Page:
P1, P5, P6, and P8 pursued specialized mental health care when faced with issues as an adult but did not habitually follow up on their visits or the medical recommendations from their providers. The contributors had comparable experiences of apprehension when they were in high school. P5 sought treatment after she experienced a “disturbing occurrence” when she was younger but sought “no upkeep.” As an adult, she “went to treatment on and off” and felt that she had learned coping aids needed for taking care of her mental health. P8 stated that she is often “too busy” as a scholar to find the time to pursue a mental health professional. She did not comply with the recommendation to see her therapist on the suggested weekly schedule, which she expressed added to her angst. P6 works in a teaching hospital and noted, “Academic stress would give me panic and anxiety attacks,” and she became depressed. The participant described an instance during which she had to pull over while driving, as she thought she was “going to have a stroke” when her anxiety and depression became very evident. The participant noted that recently, she visited her therapist “once every few months” but acknowledged that she “needed more visits”.
4.1. Theme 1
Based on the corresponding literature regarding FTSMPs, mental health proved to be a substantive and prevalent issue for the contributors in this study. The first key theme echoed mental health’s significance and importance. Mental health was not only suspected of contributing to the participants’ ability to practice, but every aspect of their life was impacted in various ways. Rather than concentrating on mental health struggles, the subjects focused on a more all-inclusive sense of mental health with prominence placed on its expressive, societal, and intellectual components. The concepts discussed, in this regard, are more similar to those defined in the literature as “well-being” than necessarily “mental health” [27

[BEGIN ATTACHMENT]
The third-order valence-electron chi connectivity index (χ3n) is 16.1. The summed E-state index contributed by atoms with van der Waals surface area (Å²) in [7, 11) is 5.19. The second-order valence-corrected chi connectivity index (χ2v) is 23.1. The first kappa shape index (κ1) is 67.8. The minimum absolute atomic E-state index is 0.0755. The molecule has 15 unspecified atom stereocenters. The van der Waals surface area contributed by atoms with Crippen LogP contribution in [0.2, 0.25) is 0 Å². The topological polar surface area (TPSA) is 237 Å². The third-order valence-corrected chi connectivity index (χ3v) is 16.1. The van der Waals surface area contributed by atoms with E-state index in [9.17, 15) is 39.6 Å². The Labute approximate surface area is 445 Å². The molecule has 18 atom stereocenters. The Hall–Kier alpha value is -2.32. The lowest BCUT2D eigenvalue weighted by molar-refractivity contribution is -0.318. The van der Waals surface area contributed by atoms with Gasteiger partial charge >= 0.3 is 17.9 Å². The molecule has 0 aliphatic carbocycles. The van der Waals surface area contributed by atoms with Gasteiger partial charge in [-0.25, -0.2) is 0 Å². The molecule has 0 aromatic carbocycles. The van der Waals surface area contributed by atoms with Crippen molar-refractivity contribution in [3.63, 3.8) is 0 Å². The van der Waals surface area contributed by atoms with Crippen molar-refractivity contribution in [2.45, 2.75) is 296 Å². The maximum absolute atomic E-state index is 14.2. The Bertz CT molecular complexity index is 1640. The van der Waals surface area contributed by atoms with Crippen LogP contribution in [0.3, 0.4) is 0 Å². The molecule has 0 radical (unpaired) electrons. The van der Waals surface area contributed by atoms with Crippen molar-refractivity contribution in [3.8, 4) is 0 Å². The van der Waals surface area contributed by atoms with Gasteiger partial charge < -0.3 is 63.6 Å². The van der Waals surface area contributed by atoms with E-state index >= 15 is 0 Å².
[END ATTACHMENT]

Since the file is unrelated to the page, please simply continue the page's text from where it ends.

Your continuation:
Collectively, participants identified the role of preserving their mental health in their ability to provide the necessary attention to their patients. This idea has support within the current literature, such as from efforts to combat burnout. Furthermore, the participants’ attention to their social affairs concerning mental health is associated with Gibbons et al.’s (2019) findings linking salary, job satisfaction, quality of life, and mental health in healthcare providers [28
4.2. Theme 2
Even though the subjects did not concentrate on complex issues in their overall dialog, mental health issues were a practical aspect of the second key theme. Most contributors described experiencing mental health issues from stress, mainly related to finances, work, individual schedules, and family. Work, patient struggles, high volumes of patients, and finances were common causes of stress and mental health issues for FTSMPs. One participant, P3, indicated that the student athletes they could not help were their primary source of work-related anxiety. However, no other contributors meaningfully addressed secondary trauma as P3 did. In its place, their work-related stress and resulting mental health struggles stemmed most often from work–life stability.